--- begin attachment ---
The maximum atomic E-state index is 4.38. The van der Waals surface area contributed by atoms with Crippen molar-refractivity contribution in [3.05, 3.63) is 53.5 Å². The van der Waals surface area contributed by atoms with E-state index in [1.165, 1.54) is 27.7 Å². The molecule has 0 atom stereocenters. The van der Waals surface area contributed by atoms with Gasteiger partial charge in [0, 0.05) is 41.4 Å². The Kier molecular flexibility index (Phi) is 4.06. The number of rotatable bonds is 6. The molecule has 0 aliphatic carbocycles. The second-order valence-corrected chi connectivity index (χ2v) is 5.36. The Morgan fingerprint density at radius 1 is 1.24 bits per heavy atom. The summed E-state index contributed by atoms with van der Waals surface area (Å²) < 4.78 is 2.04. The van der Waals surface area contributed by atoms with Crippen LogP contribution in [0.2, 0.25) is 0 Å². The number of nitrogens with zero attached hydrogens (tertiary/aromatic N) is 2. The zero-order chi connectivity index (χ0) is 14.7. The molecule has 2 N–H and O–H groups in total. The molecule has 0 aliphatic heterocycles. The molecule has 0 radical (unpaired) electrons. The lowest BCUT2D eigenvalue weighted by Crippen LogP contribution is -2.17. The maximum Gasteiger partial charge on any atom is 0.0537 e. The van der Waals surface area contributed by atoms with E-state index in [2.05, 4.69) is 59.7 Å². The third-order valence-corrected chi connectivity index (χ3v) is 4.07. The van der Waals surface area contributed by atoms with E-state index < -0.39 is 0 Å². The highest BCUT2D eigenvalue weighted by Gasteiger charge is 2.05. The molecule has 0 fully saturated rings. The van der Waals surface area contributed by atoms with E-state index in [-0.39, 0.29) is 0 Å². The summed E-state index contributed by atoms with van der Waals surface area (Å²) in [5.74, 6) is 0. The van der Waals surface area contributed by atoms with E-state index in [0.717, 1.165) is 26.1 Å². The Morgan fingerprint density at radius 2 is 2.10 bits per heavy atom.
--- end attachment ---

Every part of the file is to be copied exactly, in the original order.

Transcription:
The maximum atomic E-state index is 4.38. The van der Waals surface area contributed by atoms with Crippen molar-refractivity contribution in [3.05, 3.63) is 53.5 Å². The van der Waals surface area contributed by atoms with E-state index in [1.165, 1.54) is 27.7 Å². The molecule has 0 atom stereocenters. The van der Waals surface area contributed by atoms with Gasteiger partial charge in [0, 0.05) is 41.4 Å². The Kier molecular flexibility index (Phi) is 4.06. The number of rotatable bonds is 6. The molecule has 0 aliphatic carbocycles. The second-order valence-corrected chi connectivity index (χ2v) is 5.36. The Morgan fingerprint density at radius 1 is 1.24 bits per heavy atom. The summed E-state index contributed by atoms with van der Waals surface area (Å²) < 4.78 is 2.04. The van der Waals surface area contributed by atoms with Crippen LogP contribution in [0.2, 0.25) is 0 Å². The number of nitrogens with zero attached hydrogens (tertiary/aromatic N) is 2. The zero-order chi connectivity index (χ0) is 14.7. The molecule has 2 N–H and O–H groups in total. The molecule has 0 aliphatic heterocycles. The molecule has 0 radical (unpaired) electrons. The lowest BCUT2D eigenvalue weighted by Crippen LogP contribution is -2.17. The maximum Gasteiger partial charge on any atom is 0.0537 e. The van der Waals surface area contributed by atoms with E-state index in [2.05, 4.69) is 59.7 Å². The third-order valence-corrected chi connectivity index (χ3v) is 4.07. The van der Waals surface area contributed by atoms with E-state index < -0.39 is 0 Å². The highest BCUT2D eigenvalue weighted by Gasteiger charge is 2.05. The molecule has 0 fully saturated rings. The van der Waals surface area contributed by atoms with E-state index in [-0.39, 0.29) is 0 Å². The summed E-state index contributed by atoms with van der Waals surface area (Å²) in [5.74, 6) is 0. The van der Waals surface area contributed by atoms with E-state index in [0.717, 1.165) is 26.1 Å². The Morgan fingerprint density at radius 2 is 2.10 bits per heavy atom.